As ISIS continues advancing through Syria and Iraq, it's leaving tens of thousands of refugees and shattered lives in its wake. Some Christians who fled the Islamic State are trying to rebuild their lives.
For Ammar and his family, the bell tolled at midnight.
"Very strange [that] bells ring at this time," Ammar recalled. "So the loudspeakers belong to [the] church [and] the loudspeakers call out, 'All of you, go out from Quaraqosh. ISIS is coming and there is no one to protect you.' So I take my family, my wife, my children and go."
Like the rest of those in the Christian village of about 60,000, Ammar's family fled for their lives. Many headed to Erbil, the capital of Kurdistan. Others escaped to Dahouk, a Kurdish city near the Turkish border.
Months later, some have made it to Amman, Jordan's capital, and its surrounding towns.
"Until now we can't even imagine this happening to us," a refugee named Raged told CBN News. "It's like a dream. Everything was so normal. Our life was so comfortable and suddenly everything changed."
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"They don't want any Christians to live in Iraq," Raged explained. "They want to kill them all or have them leave or become a Muslim."
But they escaped their tormentors and they give all the credit to God.
"Jesus made for us a miracle -- is saved my family," another Christian refugee named Kareem told CBN News. "I have a wife and three daughters. He saved! Jesus saved them from ISIS."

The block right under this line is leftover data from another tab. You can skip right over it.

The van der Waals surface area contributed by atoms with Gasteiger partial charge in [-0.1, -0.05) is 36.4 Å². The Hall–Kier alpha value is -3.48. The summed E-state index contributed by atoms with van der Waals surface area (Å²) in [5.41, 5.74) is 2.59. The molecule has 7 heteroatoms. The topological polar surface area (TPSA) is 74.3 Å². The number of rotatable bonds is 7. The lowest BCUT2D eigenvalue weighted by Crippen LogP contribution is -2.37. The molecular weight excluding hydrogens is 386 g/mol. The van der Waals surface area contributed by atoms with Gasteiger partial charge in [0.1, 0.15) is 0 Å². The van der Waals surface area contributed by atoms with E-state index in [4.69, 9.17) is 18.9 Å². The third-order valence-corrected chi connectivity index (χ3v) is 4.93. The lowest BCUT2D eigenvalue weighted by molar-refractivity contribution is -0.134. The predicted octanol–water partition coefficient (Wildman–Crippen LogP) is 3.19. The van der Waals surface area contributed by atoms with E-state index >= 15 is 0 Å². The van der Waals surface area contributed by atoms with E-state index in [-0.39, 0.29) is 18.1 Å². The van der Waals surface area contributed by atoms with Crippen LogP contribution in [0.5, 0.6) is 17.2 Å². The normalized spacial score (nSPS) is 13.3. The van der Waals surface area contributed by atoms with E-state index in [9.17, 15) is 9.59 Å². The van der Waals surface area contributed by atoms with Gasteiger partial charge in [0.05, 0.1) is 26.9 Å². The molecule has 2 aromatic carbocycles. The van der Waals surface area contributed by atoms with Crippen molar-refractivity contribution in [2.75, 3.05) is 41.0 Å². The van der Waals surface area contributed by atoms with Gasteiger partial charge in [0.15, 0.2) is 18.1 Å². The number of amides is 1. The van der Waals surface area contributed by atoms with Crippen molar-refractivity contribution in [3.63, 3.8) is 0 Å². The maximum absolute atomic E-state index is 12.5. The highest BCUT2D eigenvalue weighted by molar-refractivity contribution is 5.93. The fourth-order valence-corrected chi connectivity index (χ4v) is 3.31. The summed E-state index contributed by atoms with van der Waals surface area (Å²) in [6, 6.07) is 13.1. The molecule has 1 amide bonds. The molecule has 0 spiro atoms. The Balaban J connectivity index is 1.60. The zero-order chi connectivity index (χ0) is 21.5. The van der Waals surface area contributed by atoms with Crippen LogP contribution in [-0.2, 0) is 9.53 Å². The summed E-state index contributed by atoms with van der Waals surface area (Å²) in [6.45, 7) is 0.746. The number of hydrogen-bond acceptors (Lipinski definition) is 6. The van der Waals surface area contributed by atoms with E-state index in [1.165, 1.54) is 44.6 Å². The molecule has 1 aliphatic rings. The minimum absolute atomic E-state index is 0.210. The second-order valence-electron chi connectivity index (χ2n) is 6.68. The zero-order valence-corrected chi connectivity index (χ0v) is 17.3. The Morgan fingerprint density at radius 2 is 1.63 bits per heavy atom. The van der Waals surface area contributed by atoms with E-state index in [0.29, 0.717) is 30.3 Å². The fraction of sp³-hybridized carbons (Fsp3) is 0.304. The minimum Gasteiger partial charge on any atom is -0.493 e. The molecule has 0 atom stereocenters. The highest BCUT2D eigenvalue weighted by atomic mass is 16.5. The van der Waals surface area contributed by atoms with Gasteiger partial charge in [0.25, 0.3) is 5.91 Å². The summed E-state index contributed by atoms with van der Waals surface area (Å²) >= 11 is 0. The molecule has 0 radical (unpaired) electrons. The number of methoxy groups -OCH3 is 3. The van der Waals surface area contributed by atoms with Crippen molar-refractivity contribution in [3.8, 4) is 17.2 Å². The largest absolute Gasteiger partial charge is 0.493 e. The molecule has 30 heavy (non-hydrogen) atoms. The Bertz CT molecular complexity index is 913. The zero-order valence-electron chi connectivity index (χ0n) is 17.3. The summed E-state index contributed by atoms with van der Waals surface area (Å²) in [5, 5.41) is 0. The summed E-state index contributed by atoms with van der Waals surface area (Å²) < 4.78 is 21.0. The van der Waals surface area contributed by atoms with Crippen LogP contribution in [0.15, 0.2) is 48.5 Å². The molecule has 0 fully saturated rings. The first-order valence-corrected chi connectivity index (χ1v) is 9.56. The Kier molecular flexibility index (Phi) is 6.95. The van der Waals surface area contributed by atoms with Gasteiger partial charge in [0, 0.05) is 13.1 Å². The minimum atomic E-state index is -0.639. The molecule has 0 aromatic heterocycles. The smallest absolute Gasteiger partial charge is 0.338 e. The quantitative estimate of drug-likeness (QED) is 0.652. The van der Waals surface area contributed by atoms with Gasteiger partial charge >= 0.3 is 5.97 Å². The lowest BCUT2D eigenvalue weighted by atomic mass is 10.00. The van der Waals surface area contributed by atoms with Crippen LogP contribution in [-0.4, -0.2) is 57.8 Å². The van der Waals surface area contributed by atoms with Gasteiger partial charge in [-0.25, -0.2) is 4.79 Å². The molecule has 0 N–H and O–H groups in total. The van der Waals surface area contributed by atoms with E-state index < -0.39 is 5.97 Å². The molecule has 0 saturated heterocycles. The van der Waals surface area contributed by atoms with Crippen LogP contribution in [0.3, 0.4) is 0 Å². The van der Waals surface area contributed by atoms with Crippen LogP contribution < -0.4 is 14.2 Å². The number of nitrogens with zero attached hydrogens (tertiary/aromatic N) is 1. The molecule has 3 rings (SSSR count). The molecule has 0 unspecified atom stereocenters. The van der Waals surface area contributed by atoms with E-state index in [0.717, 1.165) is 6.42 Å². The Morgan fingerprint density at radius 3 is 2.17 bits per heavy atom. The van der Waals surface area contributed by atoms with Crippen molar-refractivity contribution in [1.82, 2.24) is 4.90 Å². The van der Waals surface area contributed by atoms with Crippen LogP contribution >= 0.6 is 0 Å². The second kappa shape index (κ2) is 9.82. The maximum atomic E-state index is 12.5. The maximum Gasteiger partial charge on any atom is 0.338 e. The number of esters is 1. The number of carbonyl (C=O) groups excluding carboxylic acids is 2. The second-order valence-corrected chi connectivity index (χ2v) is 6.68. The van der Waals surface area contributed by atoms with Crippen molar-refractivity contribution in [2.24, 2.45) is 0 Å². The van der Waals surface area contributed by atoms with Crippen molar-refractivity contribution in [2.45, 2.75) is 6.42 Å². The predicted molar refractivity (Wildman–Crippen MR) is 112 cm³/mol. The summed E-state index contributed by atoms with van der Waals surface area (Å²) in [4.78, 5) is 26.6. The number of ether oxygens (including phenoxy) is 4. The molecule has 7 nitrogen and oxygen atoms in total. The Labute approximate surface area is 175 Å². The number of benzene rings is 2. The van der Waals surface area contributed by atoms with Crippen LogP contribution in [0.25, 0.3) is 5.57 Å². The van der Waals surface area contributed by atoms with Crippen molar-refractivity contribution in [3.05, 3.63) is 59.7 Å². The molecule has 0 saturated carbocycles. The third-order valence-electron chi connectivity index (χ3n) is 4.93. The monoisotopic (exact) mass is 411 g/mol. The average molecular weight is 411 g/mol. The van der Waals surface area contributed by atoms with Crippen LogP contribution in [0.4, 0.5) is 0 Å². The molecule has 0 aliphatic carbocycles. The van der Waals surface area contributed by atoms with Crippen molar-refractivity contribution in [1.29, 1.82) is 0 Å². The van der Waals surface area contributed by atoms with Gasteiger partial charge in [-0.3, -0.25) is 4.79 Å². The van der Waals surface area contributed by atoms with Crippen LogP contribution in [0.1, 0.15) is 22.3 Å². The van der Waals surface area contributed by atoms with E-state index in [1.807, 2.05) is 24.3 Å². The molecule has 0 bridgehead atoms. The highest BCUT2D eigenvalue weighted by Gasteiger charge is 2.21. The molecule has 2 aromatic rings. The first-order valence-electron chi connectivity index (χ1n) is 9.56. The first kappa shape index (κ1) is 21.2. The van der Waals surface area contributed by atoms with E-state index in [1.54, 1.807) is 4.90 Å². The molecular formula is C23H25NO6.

While they're still without a country, these families fared better than most. They live in a nice apartment, thanks to help from an Anglican priest known as the Vicar of Baghdad.
His name is Canon Andrew White. His organization, Foundation for Relief and Reconciliation in the Middle East, provides homes and other help for refugees.
"We need provision but we also need protection because each of us has come from such a violent place," Canon told CBN News. "I doubt there's a child in this class who has not had their loved ones killed."
Many Iraqi Christians who fled found refuge in Jordan. Most of the school children come from Mosul, ancient Nineveh, and surrounding Christian villages and towns in northern Iraq. Nearly everyone here fled because of ISIS.
The school brought hope.
"They had nothing and now they have structure to their life and hope for the future," White said.
Through all the trauma and heartache, their faith remains firm.
"In the United States and the West, people need to know that these people have nothing, but they have everything because they know that Issua[Aramaic], Jesus, is real and central to their lives," he added.
The children continue to sing the Lord 's Prayer in Aramaic. Families continue to read their Bibles. And given the choice to deny the Lord, they refused.
"He died for us on the Cross. I can't deny Jesus. I can't deny Him," a Christian named Seham told CBN News.
For now, they look to the United Nations and other nations for help and to the Church for prayer.
"Pray for us. We are in a very hard situation here," Ammar said. "Me, I am good. But there is [sic] so many living in camps, in Erbil, in Iraq, here in Jordan. Life is very difficult, especially here in Jordan; there is no work. We are not allowed to work, the Iraqi people. So we want them to pray for us."